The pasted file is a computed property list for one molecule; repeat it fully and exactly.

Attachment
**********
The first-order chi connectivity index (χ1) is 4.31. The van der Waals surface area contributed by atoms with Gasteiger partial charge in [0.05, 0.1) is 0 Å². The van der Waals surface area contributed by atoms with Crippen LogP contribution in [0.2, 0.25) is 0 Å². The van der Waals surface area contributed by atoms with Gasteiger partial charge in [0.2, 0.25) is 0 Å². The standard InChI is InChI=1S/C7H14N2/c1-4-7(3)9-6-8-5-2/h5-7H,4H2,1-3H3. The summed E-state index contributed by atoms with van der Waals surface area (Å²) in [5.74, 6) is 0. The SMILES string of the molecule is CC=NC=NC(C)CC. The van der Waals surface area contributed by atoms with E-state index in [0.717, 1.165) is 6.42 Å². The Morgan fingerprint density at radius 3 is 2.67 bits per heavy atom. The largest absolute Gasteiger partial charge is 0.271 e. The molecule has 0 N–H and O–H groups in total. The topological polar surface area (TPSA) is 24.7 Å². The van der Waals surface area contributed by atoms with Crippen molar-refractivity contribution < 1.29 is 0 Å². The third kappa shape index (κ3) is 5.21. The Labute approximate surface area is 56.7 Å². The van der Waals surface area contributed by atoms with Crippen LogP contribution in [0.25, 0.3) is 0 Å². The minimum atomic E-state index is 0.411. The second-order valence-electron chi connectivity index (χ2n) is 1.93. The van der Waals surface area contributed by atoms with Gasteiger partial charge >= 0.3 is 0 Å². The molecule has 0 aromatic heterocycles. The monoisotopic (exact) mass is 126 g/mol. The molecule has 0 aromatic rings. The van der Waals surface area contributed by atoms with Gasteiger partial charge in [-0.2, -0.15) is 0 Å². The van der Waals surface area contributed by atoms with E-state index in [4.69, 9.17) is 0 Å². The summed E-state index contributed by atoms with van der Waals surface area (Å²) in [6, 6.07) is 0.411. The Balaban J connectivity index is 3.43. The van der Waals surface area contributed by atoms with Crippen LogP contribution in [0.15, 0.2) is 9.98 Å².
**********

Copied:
The first-order chi connectivity index (χ1) is 4.31. The van der Waals surface area contributed by atoms with Gasteiger partial charge in [0.05, 0.1) is 0 Å². The van der Waals surface area contributed by atoms with Crippen LogP contribution in [0.2, 0.25) is 0 Å². The van der Waals surface area contributed by atoms with Gasteiger partial charge in [0.2, 0.25) is 0 Å². The standard InChI is InChI=1S/C7H14N2/c1-4-7(3)9-6-8-5-2/h5-7H,4H2,1-3H3. The summed E-state index contributed by atoms with van der Waals surface area (Å²) in [5.74, 6) is 0. The SMILES string of the molecule is CC=NC=NC(C)CC. The van der Waals surface area contributed by atoms with E-state index in [0.717, 1.165) is 6.42 Å². The Morgan fingerprint density at radius 3 is 2.67 bits per heavy atom. The largest absolute Gasteiger partial charge is 0.271 e. The molecule has 0 N–H and O–H groups in total. The topological polar surface area (TPSA) is 24.7 Å². The van der Waals surface area contributed by atoms with Crippen molar-refractivity contribution < 1.29 is 0 Å². The third kappa shape index (κ3) is 5.21. The Labute approximate surface area is 56.7 Å². The van der Waals surface area contributed by atoms with Crippen LogP contribution in [0.25, 0.3) is 0 Å². The minimum atomic E-state index is 0.411. The second-order valence-electron chi connectivity index (χ2n) is 1.93. The van der Waals surface area contributed by atoms with Gasteiger partial charge >= 0.3 is 0 Å². The molecule has 0 aromatic heterocycles. The monoisotopic (exact) mass is 126 g/mol. The molecule has 0 aromatic rings. The van der Waals surface area contributed by atoms with Gasteiger partial charge in [-0.2, -0.15) is 0 Å². The van der Waals surface area contributed by atoms with E-state index in [4.69, 9.17) is 0 Å². The summed E-state index contributed by atoms with van der Waals surface area (Å²) in [6, 6.07) is 0.411. The Balaban J connectivity index is 3.43. The van der Waals surface area contributed by atoms with Crippen LogP contribution in [0.15, 0.2) is 9.98 Å².